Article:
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began to cut the tree, Higo sat up and informed her husband that she was the Spirit of the willow tree which he loved so dearly, that she could not stay with him any longer, and that she would return to die with the tree, for she was part of it. Saying this, she vanished. When the tree was felled, the workmen were unable to move the log. But when Chiyodo came and pushed it, it was moved easily, his father singing an

“ Uta' (poetical song) in the meantime. There is a well-known song or ballad in the “Uta”

” style which is said to have originated from this event ; it is sung to the present day by men drawing heavy weights or doing hard labour :

Is it not sad to see the little fellow,
Who sprang from the dew of the Kumano Willow,
And is thus far budding well ?
Heave ho, heave ho, pull hard, my lads."

In another story, a high official at the Emperor's Court eagerly coveted an extraordinarily fine plum tree which was in the possession of a gardener. This tree was of the furyo kind (which means “ lying dragon ") and was, therefore, highly prized. When the official's steward came to remove this tree, the Spirit of the Plum Tree, assuming the appearance of a beautiful girl, appeared and told him to kill her first. Taking her at her word, the steward made a cut at her with his sword, whereupon she disappeared and a branch of the tree with the flowers on it fell down. The tree, soon after, withered and died. †

In a third story, the Spirit of a holy Cherry tree assumes the form of a handsome young man and loves a maiden named Hanano. When she came to know that

* Smith's Ancient Tales and Folklore of Japan, pp. 12-18. † Op. cit, pp. 319-325.

the youth she loved was no other than the Spirit of the Cherry tree, she renounced the world, assumed the garb of a priestess and became one of the caretakers of the temple in the grounds of which the holy Cherry tree stood. *

In the story entitled: “The Princess Peony," while the Princess Aya was one night walking in the peonybed of her father's garden, her foot slipped ; and she would have fallen into the water, had not a young man appeared, as if by magic, caught her and disappeared. She at once fell in love with him. Thereafter she fell ill at not being able to find him ; and the doctors were unable to cure her.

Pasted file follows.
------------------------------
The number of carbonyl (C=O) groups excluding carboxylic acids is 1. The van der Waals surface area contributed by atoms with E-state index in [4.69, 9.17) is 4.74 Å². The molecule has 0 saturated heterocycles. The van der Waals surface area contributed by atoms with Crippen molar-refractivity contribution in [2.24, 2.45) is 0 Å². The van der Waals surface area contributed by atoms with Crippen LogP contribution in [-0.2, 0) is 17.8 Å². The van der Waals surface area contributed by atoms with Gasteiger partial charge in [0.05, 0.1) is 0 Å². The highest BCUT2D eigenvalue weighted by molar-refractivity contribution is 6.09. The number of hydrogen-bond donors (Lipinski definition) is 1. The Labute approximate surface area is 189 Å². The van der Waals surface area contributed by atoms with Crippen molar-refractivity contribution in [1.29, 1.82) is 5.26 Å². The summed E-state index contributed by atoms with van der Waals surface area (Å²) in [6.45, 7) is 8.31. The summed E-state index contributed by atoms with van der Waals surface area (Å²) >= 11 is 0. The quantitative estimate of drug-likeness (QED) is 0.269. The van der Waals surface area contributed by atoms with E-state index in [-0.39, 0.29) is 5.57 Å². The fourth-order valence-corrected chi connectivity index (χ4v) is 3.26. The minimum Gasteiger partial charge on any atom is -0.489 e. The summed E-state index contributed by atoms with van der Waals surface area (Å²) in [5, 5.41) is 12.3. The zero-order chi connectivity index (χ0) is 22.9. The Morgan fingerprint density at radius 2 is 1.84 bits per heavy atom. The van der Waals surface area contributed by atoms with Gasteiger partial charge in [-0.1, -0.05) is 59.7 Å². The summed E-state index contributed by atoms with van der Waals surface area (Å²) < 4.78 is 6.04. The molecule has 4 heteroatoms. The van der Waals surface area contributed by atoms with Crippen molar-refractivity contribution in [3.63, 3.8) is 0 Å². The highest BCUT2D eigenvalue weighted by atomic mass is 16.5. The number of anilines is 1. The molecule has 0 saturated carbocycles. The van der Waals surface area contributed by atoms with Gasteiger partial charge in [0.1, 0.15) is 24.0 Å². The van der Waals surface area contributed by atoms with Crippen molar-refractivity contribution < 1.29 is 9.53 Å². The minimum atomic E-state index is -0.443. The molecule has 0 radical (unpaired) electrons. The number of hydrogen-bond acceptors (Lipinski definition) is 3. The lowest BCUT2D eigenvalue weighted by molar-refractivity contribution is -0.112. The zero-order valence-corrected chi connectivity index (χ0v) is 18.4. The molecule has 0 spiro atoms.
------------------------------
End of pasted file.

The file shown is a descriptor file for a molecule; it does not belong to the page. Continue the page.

Her father told off a person of great strength to capture the young man whenever he would appear on the next occasion. The next time the mysterious youth appeared, he was caught by the officer told off for this purpose.

But the latter soon found to his surprise that what he held in his was nothing but a large peony.

The flower was taken to the Princess' room and put into a vase of water near her pillow. Thereafter she gradually recovered ; and the peony continued to remain in perfect bloom. But the Princess was subsequently married to another

young man; and thereafter the peony was found dead and withered. †

In another story, an old man loved chrysanthemums and was therefore called Kikuo. When he fell ill, the Spirits of the Chrysanthemums, assuming the guise of beautiful children, appeared to him and said that they would not survive his death. Strange to say, when the old man grew worse, the chrysanthemums began to fade; and when he died, the flowers also withered at that time. I

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Op. cit., pp. 202-207. † Op. cii., pp. 291-296.

Op. cit., pp. 287.290.

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The Lotus flower plays an important part in the folklore of the Japanese. It is also supposed to have its indwelling Spirits and to drive away impure and evil beings of the same kind. This belief is strikingly illustrated in another folk-tale entitled: “The Spirit of the Lotus Lily.” In this story, it is stated that an epidemic having broken out in Idzumi, thousands of people died of it. The feudal Lord of Koriyama, who lived in Idzumi, was attacked with the prevailing disease. His wife and child

also stricken. Doctors from all parts were summoned, but could not afford them any relief. At this time, a vamabushi (mountain-reclusel arrived at the Lord Koriyama's castle, informed Tada Samon, the next highest official in the castle, that the Lord's illness had been brought about by an evil Spirit, who had entered the castle because no defence against impure and evil spirits had been put up.